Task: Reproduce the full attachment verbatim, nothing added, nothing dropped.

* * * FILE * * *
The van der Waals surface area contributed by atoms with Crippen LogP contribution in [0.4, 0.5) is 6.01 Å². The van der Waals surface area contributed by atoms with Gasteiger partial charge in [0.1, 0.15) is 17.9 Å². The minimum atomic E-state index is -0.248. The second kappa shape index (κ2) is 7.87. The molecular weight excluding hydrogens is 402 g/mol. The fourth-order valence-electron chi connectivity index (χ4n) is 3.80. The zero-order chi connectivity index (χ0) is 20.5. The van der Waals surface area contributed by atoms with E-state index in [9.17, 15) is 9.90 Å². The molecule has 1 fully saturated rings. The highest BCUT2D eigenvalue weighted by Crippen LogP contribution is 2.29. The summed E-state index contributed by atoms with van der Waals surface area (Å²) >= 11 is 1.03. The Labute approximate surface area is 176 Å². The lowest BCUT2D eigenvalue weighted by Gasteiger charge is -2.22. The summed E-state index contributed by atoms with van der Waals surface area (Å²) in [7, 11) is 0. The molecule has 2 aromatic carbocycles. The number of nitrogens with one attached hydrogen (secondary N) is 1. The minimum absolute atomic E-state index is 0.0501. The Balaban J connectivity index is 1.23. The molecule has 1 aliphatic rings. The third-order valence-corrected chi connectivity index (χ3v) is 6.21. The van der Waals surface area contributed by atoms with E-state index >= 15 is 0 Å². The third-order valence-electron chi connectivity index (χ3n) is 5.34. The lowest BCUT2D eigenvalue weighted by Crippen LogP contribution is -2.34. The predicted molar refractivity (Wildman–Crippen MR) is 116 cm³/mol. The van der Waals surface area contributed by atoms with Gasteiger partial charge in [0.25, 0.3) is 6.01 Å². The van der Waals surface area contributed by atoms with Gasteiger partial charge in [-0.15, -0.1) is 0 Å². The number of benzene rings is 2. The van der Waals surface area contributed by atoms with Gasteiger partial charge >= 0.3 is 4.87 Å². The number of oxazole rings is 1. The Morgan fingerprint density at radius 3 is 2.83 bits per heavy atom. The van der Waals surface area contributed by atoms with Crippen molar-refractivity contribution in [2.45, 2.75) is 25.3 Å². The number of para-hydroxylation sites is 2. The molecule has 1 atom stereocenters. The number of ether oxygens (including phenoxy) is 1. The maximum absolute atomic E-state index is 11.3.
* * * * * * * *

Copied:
The van der Waals surface area contributed by atoms with Crippen LogP contribution in [0.4, 0.5) is 6.01 Å². The van der Waals surface area contributed by atoms with Gasteiger partial charge in [0.1, 0.15) is 17.9 Å². The minimum atomic E-state index is -0.248. The second kappa shape index (κ2) is 7.87. The molecular weight excluding hydrogens is 402 g/mol. The fourth-order valence-electron chi connectivity index (χ4n) is 3.80. The zero-order chi connectivity index (χ0) is 20.5. The van der Waals surface area contributed by atoms with E-state index in [9.17, 15) is 9.90 Å². The molecule has 1 fully saturated rings. The highest BCUT2D eigenvalue weighted by Crippen LogP contribution is 2.29. The summed E-state index contributed by atoms with van der Waals surface area (Å²) >= 11 is 1.03. The Labute approximate surface area is 176 Å². The lowest BCUT2D eigenvalue weighted by Gasteiger charge is -2.22. The summed E-state index contributed by atoms with van der Waals surface area (Å²) in [7, 11) is 0. The molecule has 2 aromatic carbocycles. The number of nitrogens with one attached hydrogen (secondary N) is 1. The minimum absolute atomic E-state index is 0.0501. The Balaban J connectivity index is 1.23. The molecule has 1 aliphatic rings. The third-order valence-corrected chi connectivity index (χ3v) is 6.21. The van der Waals surface area contributed by atoms with E-state index >= 15 is 0 Å². The third-order valence-electron chi connectivity index (χ3n) is 5.34. The lowest BCUT2D eigenvalue weighted by Crippen LogP contribution is -2.34. The predicted molar refractivity (Wildman–Crippen MR) is 116 cm³/mol. The van der Waals surface area contributed by atoms with Gasteiger partial charge in [0.25, 0.3) is 6.01 Å². The van der Waals surface area contributed by atoms with Gasteiger partial charge in [-0.15, -0.1) is 0 Å². The number of benzene rings is 2. The van der Waals surface area contributed by atoms with Gasteiger partial charge >= 0.3 is 4.87 Å². The number of oxazole rings is 1. The Morgan fingerprint density at radius 3 is 2.83 bits per heavy atom. The van der Waals surface area contributed by atoms with Crippen molar-refractivity contribution in [2.45, 2.75) is 25.3 Å². The number of para-hydroxylation sites is 2. The molecule has 1 atom stereocenters. The number of ether oxygens (including phenoxy) is 1. The maximum absolute atomic E-state index is 11.3.